Please visit the official web site of St. Michael’s Church – by clicking on the following link http://stmichaels-caerwys.org.uk
Venerable Andy Grimwood – Archdeacon of St. Asaph
Tel: 01352 720478
Assistant Priest – Reverend Vera Lewis
Mr. Roland Ward
Tel: 01352 721321
Mrs Elizabeth Lord
Tel: 01352 721103
The St. Michael’s Parish Church, Caerwys
is an example of the “Clwydian” type of architecture. It has no definitely apportioned aisles and chancel, but two adjacent parallel naves. Many churches in the Vale of Clwyd are of this type. There has probably been a religious building on the site since the Roman era, but the present structure dates from the close of the 13th century, although there have been many additions and modifications over the years.
South Nave and Chancel
the view from the west door gives an impression of strength and dignity. Wall monuments include two 18th century and one 19th century gravestones, a brass tablet to the memory of Pte. Spry, killed in South Africa in 1901, and a brass war memorial to “those who fell for King and Country, 1914-1918.” There is also a memorial to those killed in the 1939-45 war, together with a monument to Rev. Thos. Lewis, a curate at Caerwys (died Oct. 30, 1757, aged 47) and another to Thos. Mostyn (died 10th July, 1751, aged 59). A remembrance book is on display, and contains mementoes of Caerwys men who gave their lives in the service of their country. An interesting list of past clergy is on display near the vestry.
Details of Services at St. Michael’s Church
11.00am – Morning Worship on the 1st Sunday of the month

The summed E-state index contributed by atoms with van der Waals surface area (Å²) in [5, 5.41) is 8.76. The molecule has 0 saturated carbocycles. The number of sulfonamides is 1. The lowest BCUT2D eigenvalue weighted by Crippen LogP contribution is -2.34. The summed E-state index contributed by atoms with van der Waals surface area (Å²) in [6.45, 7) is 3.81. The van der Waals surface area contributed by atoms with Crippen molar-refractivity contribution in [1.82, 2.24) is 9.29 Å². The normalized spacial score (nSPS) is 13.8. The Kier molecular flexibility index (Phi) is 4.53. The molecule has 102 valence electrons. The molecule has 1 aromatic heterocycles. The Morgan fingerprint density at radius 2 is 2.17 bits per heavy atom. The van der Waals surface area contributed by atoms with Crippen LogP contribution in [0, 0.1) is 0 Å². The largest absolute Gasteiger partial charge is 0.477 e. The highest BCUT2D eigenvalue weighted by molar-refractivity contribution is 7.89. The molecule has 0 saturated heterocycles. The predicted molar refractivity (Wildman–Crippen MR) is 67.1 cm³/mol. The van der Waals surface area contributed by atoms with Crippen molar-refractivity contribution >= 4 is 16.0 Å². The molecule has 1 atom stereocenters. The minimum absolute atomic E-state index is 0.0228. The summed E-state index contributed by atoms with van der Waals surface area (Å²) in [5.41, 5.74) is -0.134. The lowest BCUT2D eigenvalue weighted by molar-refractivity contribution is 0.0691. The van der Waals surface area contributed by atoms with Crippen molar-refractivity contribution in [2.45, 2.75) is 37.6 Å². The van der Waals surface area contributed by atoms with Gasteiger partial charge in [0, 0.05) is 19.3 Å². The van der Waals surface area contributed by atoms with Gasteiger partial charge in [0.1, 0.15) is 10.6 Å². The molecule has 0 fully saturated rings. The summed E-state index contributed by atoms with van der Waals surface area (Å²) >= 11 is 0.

11.00am – Holy Eucharist on the 2nd, 3rd,4th and 5th Sundays’ of the month
St Michael’s Church – Renovations 2017
‘In September, 2017 St Michael’s Church was renovated. The photographs at the bottom of this web site page, show the church before the renovation.
The repairs to the plasterwork, the windows, the flooring and the roof will maintain the integrity of this ancient building for a generation.
We have also taken the opportunity to adapt the church for 21st century worship and community use. As a result of this project, the church will be warmer, people will sit in more comfort, they will be able to hear better, and to see what is going on more clearly.
There is now a new toilet and a kitchen area. No more searching for the Portaloo in the churchyard, or going out to the tap outside for water to fill the kettle.
The chancel is now an open area, and the low wooden screen that was placed there in 1905 has been relocated along the North wall. In the chancel the Rector will lead services, choirs will sing, and nativity plays will be performed, all in clear sight of those seated in both naves.
The old wooden floors have been sanded and sealed, and the lighting has been vastly improved. The aim of this has been to highlight the memorials, the windows, the altar and the carvings which make the church such a beautiful heritage site. The carpet has been removed to reveal beautiful Victorian tiling, which has been carefully restored.
All this work has been possible because of the immense generosity of members of the St Michael’s Church congregation, the St Asaph Diocese, and of the following grant-awarding bodies:
The Heritage Lottery Fund, The National Churches Trust, The Garfield Weston Foundation, The James Pantyfedwen Foundation, The Maude Yeardye Trust, and The All churches Trust.